and on the money problem

    ‘Your intelligence budget for the CIA alone is, I think, $30 billion a year. The result is a huge proliferation of junk. The art of refining that and turning it into a lucid statement you can write on a postcard and put in front of a busy politician really is very, very difficult stuff. The intelligence business is threatened by exactly the same bad people that your business is threatened by. In good journalism, you’ve got people back from the field who are sitting behind desks who can smell a rat when it comes in. They can identify the young Turk who has just been taken on by the foreign desk who wants to make his name and may be fabricating. They can look at information obtained and think, “Well that may be planted so that we’ll think that way. But is it really true?”

    ‘In the intelligence world, with so much money around, there are tremendously sophisticated peddlers who are just making stuff up, feeding information to the empty areas of your head and taking huge sums of money for it and disappearing into the smoke. And I think some of the intelligence services fell for some of that stuff.’

    It’s not an easy problem to fix but how do you suggest you could get back integrity?

    Mark, respectfully I think you miss the point I was trying to make. Of course the person on the ground cares about the content. You don’t think they know if they are ‘buying’ rubbish intel because they are getting the HMG chequebook out?

    -Control-

  • JimmyGiro

    We all do and say what we believe to be right, because there is no reason to contradict oneself; therefore good people do good things, and bad people do bad things.

    Evil is not bad people being persuaded to do bad things, for that is the natural state of bad people, but the false-witness that persuades good people to do bad things.

    Therefore our government is evil by dint of false-witness.

  • Arsalan Goldberg

    I think they trusted him because he said, “Trust me, I’m a doctor”.

    They should learn from me, my wife is a doctor and I never trust her. She keeps telling me to eat lentils and beans saying they are healthy and trust me I’m a doctor crap. But the fact is if I did eat beans, being Muslim I’d probably get arrested for the gas that will leak out of my underpants. It is a good thing I don’t smoke because if I did and that caused my pants to catch fire I could get done for being another Abdul Muttalib.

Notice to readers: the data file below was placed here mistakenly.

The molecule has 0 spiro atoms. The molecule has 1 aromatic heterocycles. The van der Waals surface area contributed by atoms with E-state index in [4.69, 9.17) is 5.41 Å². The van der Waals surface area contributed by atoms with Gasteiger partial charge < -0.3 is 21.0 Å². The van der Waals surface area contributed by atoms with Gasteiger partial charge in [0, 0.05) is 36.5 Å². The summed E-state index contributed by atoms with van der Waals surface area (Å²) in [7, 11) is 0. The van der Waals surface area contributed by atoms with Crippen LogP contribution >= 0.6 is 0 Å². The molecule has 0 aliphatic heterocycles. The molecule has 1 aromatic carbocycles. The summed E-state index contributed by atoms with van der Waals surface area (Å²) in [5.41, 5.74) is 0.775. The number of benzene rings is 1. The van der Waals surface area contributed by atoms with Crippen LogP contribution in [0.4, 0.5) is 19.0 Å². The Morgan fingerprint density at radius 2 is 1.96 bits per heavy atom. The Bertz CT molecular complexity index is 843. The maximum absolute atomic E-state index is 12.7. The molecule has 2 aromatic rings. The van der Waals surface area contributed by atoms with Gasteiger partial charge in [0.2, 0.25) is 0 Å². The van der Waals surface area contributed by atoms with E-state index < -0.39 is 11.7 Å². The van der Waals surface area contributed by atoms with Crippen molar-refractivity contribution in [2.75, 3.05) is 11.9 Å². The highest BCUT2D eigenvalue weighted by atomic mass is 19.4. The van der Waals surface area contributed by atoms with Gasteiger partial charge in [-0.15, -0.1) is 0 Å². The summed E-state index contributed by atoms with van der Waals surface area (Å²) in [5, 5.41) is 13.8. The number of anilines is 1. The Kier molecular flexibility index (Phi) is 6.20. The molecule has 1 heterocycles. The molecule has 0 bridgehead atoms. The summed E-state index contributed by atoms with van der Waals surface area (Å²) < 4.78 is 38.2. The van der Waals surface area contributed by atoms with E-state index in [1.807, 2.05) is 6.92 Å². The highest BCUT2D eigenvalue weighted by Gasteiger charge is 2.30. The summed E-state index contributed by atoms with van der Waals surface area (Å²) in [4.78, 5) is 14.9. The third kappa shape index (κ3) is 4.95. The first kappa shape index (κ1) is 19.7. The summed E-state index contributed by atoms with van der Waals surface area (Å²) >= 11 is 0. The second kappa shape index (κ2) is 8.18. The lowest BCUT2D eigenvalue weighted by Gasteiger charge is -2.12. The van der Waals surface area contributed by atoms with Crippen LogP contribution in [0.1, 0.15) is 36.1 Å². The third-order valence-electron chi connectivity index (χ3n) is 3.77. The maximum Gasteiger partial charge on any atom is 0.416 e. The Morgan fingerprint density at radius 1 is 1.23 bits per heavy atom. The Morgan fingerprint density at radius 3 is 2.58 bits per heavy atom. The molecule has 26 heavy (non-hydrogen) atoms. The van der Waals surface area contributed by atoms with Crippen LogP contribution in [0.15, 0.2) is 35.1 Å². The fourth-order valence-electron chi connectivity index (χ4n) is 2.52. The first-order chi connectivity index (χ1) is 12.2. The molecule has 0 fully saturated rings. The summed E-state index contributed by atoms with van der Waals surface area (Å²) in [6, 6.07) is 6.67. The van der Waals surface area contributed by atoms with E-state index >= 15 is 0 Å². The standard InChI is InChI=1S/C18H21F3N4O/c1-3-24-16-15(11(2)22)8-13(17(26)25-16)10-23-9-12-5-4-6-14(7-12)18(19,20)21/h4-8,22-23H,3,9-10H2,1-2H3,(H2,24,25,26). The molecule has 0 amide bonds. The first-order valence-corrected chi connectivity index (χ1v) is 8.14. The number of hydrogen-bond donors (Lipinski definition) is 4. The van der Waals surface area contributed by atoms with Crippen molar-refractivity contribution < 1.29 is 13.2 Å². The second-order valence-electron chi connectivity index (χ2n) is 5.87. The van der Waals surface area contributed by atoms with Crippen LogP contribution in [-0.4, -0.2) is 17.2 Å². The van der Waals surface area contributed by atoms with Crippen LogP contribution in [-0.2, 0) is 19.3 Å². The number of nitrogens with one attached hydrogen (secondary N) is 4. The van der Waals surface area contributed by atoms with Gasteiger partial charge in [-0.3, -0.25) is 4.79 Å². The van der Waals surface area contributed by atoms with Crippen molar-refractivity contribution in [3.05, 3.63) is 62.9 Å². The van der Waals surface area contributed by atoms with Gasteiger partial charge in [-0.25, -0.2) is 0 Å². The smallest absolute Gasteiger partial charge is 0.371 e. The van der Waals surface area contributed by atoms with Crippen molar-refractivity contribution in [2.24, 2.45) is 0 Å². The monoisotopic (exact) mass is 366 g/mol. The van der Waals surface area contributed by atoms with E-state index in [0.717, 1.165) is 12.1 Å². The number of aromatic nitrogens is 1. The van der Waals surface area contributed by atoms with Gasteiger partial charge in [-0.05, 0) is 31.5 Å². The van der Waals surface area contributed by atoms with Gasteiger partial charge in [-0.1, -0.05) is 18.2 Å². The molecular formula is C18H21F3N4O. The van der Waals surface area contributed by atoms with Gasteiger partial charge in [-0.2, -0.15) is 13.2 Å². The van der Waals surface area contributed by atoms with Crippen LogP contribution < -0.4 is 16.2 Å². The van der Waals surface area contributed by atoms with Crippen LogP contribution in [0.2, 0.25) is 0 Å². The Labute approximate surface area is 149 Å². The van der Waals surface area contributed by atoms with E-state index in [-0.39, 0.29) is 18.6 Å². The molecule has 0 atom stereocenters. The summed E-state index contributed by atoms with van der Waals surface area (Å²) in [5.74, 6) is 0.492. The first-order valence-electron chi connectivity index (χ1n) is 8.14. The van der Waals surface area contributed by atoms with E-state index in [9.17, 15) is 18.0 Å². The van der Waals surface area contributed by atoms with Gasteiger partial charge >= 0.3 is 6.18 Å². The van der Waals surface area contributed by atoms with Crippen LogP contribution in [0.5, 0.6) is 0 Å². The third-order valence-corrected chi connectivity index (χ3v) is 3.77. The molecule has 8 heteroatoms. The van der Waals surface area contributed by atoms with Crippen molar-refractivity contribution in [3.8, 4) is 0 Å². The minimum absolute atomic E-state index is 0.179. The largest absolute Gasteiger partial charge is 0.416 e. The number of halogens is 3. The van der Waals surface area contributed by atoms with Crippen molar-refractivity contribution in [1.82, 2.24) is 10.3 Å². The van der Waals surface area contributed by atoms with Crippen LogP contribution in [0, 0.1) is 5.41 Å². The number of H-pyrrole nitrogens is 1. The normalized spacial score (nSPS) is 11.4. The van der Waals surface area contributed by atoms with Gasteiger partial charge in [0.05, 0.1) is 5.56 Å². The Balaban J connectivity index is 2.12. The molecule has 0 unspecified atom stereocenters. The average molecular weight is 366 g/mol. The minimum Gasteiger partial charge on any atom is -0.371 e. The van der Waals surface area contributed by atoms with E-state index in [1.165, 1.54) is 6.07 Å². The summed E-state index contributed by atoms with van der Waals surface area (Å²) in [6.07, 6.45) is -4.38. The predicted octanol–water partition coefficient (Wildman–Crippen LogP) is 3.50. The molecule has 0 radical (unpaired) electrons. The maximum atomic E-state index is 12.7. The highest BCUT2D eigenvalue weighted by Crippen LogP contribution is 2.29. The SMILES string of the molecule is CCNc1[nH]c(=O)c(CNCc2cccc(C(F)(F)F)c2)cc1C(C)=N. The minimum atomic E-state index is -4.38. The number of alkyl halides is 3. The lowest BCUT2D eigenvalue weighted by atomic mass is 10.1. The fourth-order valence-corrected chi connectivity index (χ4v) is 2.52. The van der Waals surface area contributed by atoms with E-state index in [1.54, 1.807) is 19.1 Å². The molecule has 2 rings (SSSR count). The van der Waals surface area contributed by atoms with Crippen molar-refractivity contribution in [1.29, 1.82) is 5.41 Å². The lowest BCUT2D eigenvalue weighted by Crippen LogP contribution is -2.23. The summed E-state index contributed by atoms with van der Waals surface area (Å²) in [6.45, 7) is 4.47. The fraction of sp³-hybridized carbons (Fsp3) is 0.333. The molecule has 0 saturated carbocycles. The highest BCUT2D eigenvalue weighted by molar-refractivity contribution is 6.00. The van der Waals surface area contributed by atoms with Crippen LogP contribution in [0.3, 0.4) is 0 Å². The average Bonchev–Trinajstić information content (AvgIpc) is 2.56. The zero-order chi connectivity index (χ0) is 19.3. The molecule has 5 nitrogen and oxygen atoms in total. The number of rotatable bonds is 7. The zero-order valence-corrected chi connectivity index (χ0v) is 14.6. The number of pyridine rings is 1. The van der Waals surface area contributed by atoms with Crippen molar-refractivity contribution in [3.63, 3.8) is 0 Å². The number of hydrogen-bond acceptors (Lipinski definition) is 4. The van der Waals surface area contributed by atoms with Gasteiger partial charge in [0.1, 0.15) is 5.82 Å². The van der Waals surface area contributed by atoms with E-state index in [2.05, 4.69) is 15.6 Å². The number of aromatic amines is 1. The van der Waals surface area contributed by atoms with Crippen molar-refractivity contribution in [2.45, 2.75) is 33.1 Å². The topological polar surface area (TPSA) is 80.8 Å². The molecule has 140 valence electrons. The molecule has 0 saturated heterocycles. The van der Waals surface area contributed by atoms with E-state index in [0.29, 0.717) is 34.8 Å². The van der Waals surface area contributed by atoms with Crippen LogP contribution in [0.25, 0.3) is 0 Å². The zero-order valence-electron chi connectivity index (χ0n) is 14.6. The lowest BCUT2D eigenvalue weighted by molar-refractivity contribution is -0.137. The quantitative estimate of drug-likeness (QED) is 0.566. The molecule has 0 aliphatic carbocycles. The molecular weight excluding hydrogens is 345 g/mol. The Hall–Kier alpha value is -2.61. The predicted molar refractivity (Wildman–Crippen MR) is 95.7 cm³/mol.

• Roderick Russell

    MI5 / MI6 ARE A SECRET POLICE ?” NOT AN INTELLIGENCE SERVICE

    Craig says – “We should know by now that the intelligence services and politicians no longer care if the intelligence is true: they want intelligence that justifies the actions” The truth is, as my own case so aptly demonstrates, that what we have is a Secret Police and not an Intelligence Service; so it is hardly surprising that they distort the truth and torture innocents. One cannot be effective in both roles since the job requirements are different.

    In fact the job requirements are mutually exclusive. An intelligence service is about the quiet collection of truthful information and its analysis; an intelligence service’s objective is getting at the truth. Contrast that with a secret police service who are agent provocateurs, spreaders of lies, torturers, threateners, and murderers; their objective is to hide the truth (and terrorize the enemies) for whatever nomenclatura controls them.

    As you know my own experience of our so-called intelligence services (defamatory lies, intimidation, harassment, threats) proves that MI5/6 in the UK, and CSIS in Canada are a very good secret police; I don’t think it is fair to expect them to be an effective intelligence service as well.

  • Jaded.

    Jaded:

    ‘Craig, I see you still persist in using the term ‘Al Qaeda’. Would you please define how you are using it for my mind?’

    That’s a fair question to ask and i’m surprised you haven’t responded. I’ll just assume you are perfectly happy with the MSM take on it then…

  • Anonymous

    im just wondering how many people died from the cold weather in the uk this winter, and how much money compared to that spent on the wars was spent on the elderly?

  • Tom Welsh

    “…one must be careful not to paint all Americans with the same brush”.

    Very true, Mark, and I don’t as a rule. (Sorry if I hurriedly gave the wrong impression). I know quite a few Americans who are clever, empathetic, and kind.

    What I really meant was that it’s the ignorant redneck tendency who exist in sufficient numbers to dominate political discourse and – most important – voting patterns. Mark Twain admitted this when he said that “War is God’s way of teaching Americans geography”.

    Americans are brought up to believe that their country is special – unique, indeed – mostly because they are. It must be very hard indeed to resist the obvious inference that others (i.e. foreigners) are inferior.

  • Larry from St. Louis

    “If any American were to gain enough “local knowledge” and experience to go undercover in Afghanistan, he would automatically become suspect in the eyes of his masters as having “gone native”.”

    Tom, you must be the product of the British university system.

    “Mark Twain admitted this when he said that “War is God’s way of teaching Americans geography”.”

    Again, not very clever.

    You need to take some sort of remedial course in logic and skepticism.

  • ingo

    I’ll second Stephens laudations, Craig, a thoughtfull post, albeit sad in its conclusion.

    Dr. Dr. Al Balawi seems to have been a serious thinker and a principled fighter at that.